Conferencing has always got its finger on the pulse and here at &Meetings we think of ourselves as being at the pinnacle of London’s meeting rooms market.
So with that in mind, here are eight topics we think will be hot on the conferencing scene next year:
Dubai is increasingly becoming an important trade partner to the UK and its oil revenues, as well as its growing infrastructure portfolio, has made it an attractive area of investment for a number of London firms.
Conferences will likely focus on overcoming governance and compliance challenges in the emirate, while concerns about a potentially inflating property bubble might also be a topic of discussion.
Ask any expert what the biggest data revolution of 2014 will be and there’s a good chance they will tell you cloud computing looks to be the greatest industry development.
More and more firms are moving their data onto virtualised servers and this is presenting a huge number of opportunities for IT companies in the capital.
However, with opportunity comes risks and many experts have warned of the potential ability for hackers to access sensitive information via malware and viruses if companies do not encrypt their documents properly – which is a likely topic for discussion next year.
While the next election is in 2015, pundits are widely expecting the government will start its so-called “divorce” in 2014.
Liberal Democrat and Conservative politicians are likely to split and disagree on a number of contentious manifesto issues ahead of the May 2015 poll and this could have ramifications on the private sector in the coming 12 months.
Alongside cloud computing, Big Data is another huge development in the IT community set to change the way we interact with the internet in 2014.
Companies are increasingly using analytics software to develop systems to target advertising at consumers.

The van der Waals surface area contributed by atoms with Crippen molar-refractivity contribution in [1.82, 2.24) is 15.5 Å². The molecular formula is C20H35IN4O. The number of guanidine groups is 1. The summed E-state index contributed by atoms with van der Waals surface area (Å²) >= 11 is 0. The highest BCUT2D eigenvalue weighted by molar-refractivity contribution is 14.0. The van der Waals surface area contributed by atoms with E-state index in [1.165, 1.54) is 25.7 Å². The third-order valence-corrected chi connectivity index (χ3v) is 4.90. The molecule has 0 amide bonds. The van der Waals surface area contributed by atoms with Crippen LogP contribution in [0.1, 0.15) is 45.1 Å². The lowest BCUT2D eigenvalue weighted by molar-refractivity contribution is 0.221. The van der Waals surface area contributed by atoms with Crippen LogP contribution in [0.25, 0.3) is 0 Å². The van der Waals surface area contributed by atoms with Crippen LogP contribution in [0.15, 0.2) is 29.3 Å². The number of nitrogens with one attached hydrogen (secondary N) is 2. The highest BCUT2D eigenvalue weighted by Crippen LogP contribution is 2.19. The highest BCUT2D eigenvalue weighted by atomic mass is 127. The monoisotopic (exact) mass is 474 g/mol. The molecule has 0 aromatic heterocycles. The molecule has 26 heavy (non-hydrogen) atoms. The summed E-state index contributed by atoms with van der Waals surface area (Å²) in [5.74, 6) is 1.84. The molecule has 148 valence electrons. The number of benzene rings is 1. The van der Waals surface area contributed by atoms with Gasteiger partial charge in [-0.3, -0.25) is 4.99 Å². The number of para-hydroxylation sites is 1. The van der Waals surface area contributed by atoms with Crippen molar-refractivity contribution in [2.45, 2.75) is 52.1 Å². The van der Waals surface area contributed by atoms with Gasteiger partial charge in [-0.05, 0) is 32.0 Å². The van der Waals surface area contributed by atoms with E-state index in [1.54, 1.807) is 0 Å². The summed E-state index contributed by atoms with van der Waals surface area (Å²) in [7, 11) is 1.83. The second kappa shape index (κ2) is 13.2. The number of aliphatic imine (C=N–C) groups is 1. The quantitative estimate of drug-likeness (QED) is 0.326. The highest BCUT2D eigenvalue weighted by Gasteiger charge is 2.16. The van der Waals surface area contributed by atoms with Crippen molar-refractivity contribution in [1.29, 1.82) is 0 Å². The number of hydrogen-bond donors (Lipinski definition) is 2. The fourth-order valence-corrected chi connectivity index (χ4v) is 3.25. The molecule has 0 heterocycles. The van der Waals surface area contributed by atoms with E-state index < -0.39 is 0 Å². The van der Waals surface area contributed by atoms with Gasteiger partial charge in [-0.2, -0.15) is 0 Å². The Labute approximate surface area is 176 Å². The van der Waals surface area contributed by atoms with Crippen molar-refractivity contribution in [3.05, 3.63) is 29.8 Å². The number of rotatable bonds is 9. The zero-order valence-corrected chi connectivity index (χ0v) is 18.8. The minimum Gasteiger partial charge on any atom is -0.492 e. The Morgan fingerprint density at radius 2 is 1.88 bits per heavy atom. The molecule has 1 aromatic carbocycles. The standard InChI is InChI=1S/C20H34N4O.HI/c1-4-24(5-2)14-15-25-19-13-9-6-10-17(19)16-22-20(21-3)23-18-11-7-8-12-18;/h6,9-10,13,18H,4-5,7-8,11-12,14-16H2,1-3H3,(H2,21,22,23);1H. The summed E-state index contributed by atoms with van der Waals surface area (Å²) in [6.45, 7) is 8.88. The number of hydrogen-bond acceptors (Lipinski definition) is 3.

Social media outlets like Twitter, Facebook and Google Plus give marketers the chance to access a wealth of information and it is likely the ethics of this, as well as potential questions over profitability, will be a subject of intense debate next year.
The UK has emerged from the depths of recession and is increasingly looking to capitalise on gains that have seen it become the fastest growing economy in the developed world.
But with challenges in the eurozone remaining, as well as doubts about consumer debt levels, the private sector will have to come together and arrange a response to potential bumps along the road to a more sustained recovery.
The UK’s housing market has been buoyed by the early arrival of the government’s Help to Buy mortgage scheme.
But will this inflate a property bubble, or will it give lower income families the assistance they need to finally get onto the housing ladder?
Estate agents across the capital will likely meet to discuss the impact of this policy change, as well as challenges in reducing the chances of over-priced property.
Recent statistics from the International Data Corporation show that tablet computer sales grew by seven per cent in the UK’s third quarter of the year.
Web designers and business planners alike must plan for the likelihood they will become more widely used in 2014 and this means collaborating with partners to create plans of action that will ensure consumers stay engaged with their content.
Scotland’s upcoming independence referendum has left many in the private sector stumped.
What should they do? Should expensive contingency measures be drawn up?
While current polling would suggest the nation is unlikely to split from the rest of the union, if it were to happen the consequences would be huge and the implementation of a new set of legal rules, as well as a possible new currency, would require extensive planning and collaboration.
Google Glass is set to be released next year and will change the way people use information.
Complete with a heads up display and a number of other innovative features, marketers will have to come up with ways to exploit it to advertise their new products.
But with privacy concerns at the forefront of the tech community following the Edward Snowden revelations, firms will have to ensure they do not infringe on laws as they use the controversial wearable tech.